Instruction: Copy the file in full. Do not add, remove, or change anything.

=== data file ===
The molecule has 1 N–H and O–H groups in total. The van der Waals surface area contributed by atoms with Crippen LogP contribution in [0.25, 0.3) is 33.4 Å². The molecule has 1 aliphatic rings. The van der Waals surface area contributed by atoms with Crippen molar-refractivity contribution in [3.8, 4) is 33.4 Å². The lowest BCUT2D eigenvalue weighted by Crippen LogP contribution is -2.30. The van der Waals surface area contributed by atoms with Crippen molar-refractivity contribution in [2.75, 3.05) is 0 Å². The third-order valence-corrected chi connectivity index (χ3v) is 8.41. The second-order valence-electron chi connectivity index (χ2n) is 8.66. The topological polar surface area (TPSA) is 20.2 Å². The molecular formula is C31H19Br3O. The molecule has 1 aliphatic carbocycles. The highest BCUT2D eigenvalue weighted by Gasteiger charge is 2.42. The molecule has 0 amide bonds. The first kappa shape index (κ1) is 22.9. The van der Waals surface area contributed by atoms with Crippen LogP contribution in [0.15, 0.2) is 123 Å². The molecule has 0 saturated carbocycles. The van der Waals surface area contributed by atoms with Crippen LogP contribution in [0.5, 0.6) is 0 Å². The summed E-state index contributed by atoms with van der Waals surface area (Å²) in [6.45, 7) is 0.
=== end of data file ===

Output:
The molecule has 1 N–H and O–H groups in total. The van der Waals surface area contributed by atoms with Crippen LogP contribution in [0.25, 0.3) is 33.4 Å². The molecule has 1 aliphatic rings. The van der Waals surface area contributed by atoms with Crippen molar-refractivity contribution in [3.8, 4) is 33.4 Å². The lowest BCUT2D eigenvalue weighted by Crippen LogP contribution is -2.30. The van der Waals surface area contributed by atoms with Crippen molar-refractivity contribution in [2.75, 3.05) is 0 Å². The third-order valence-corrected chi connectivity index (χ3v) is 8.41. The second-order valence-electron chi connectivity index (χ2n) is 8.66. The topological polar surface area (TPSA) is 20.2 Å². The molecular formula is C31H19Br3O. The molecule has 1 aliphatic carbocycles. The highest BCUT2D eigenvalue weighted by Gasteiger charge is 2.42. The molecule has 0 amide bonds. The first kappa shape index (κ1) is 22.9. The van der Waals surface area contributed by atoms with Crippen LogP contribution in [0.15, 0.2) is 123 Å². The molecule has 0 saturated carbocycles. The van der Waals surface area contributed by atoms with Crippen LogP contribution in [0.5, 0.6) is 0 Å². The summed E-state index contributed by atoms with van der Waals surface area (Å²) in [6.45, 7) is 0.